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Posts Tagged ‘legal’

The judgment in B (Children) [2008] UKHL 35, handed down today is of significant importance in care proceedings. The leading judgment by Baroness Hale of Richmond is compelling reading, as is the secondary judgment of Lord Hoffmann.

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Based on my first read-through of the judgment this evening the decision appears to amount to this:

  • the correct standard of proof in care proceedings is unequivocally the civil standard i.e. the balance of probabilities;
  • the ‘cogency rule’ (that the more serious the allegation the more cogent the evidence needs to be) should be laid to rest;
  • a finding of future harm cannot be founded upon a mere ‘real possibility’ of past harm – if there is insufficient evidence of past harm to satisfy the standard of proof the allegation remains no more than an unproven allegation and children should not be removed from their families on the basis of unproven allegations; .

I was struck particularly by Baroness Hale’s remarks about the distinctive roles of the court and local authorities (see pas 57-60 in particular): it is for local authorities to act on suspicions of harm by investigating and where appropriate initiating proceedings, but it is for the court to adjudicate upon the evidence and consider the child’s welfare based upon the conclusions reached about that evidence.

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I will want to read this judgment more thoroughly – there is a lot in it – but for now suffice to say that although it is lengthy it is also impressive, and has a good degree of clarity bearing in mind the difficult subject matter. I have linked above to the judgment on Family Law Week – no doubt a full summary of the case will appear there before I can hope to do it proper justice.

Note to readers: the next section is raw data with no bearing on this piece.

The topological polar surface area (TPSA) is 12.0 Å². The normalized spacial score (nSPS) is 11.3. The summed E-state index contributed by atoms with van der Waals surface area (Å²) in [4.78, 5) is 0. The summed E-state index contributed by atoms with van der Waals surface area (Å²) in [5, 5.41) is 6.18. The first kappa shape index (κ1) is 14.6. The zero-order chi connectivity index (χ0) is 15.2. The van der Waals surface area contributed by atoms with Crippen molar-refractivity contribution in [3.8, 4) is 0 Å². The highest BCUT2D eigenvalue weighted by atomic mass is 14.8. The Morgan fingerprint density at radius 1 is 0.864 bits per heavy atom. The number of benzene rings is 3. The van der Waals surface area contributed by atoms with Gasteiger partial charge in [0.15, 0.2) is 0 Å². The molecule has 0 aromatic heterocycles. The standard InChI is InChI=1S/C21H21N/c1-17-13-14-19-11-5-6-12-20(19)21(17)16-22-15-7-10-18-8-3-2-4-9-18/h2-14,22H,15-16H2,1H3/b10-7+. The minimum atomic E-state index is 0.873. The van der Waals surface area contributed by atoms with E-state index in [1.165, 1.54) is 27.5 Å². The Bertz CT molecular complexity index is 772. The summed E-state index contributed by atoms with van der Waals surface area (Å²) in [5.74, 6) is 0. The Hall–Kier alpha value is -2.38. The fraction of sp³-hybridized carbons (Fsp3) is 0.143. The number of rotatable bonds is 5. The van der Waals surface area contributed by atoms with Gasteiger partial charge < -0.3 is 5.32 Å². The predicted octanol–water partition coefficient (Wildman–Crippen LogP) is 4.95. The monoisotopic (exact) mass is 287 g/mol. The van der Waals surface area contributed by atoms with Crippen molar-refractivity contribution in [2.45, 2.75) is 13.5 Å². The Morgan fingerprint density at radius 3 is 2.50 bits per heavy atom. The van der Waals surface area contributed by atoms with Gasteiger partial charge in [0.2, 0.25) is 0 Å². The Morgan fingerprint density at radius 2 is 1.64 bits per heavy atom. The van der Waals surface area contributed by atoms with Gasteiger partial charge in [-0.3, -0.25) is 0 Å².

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Update: Laws of Love has helpfully provided a more detailed summary than I have found time to do: here.

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Wow. Rock on Mr Justice Coleridge! Coleridge J opened the Resolution Conference last week with a speech that is considerably less diplomatic than many a judicial utterance. He says early on in the speech: “I have not discussed this talk with the President let alone shown him a copy in advance. (I did not want to do so for fear that he might ask me to tone it down a bit). And just at the moment I am not in the mood for toning things down”. Perhaps if he had run it past the Pres it might never have seen the light of day, but I’m glad that it did.

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Accordingly, the text of Coleridge J’s speech to Resolution last week can be found here in full: resolution-press080404. If you want to read some commentary you can visit the Laws of Love blog which beat me to it. All I need say is that everything Coleridge says rings true with my experience, is entirely sensible and ought to be (IS) self evident, particularly the short-sightedness of underfunding the family justice system and treating it like a poor relation.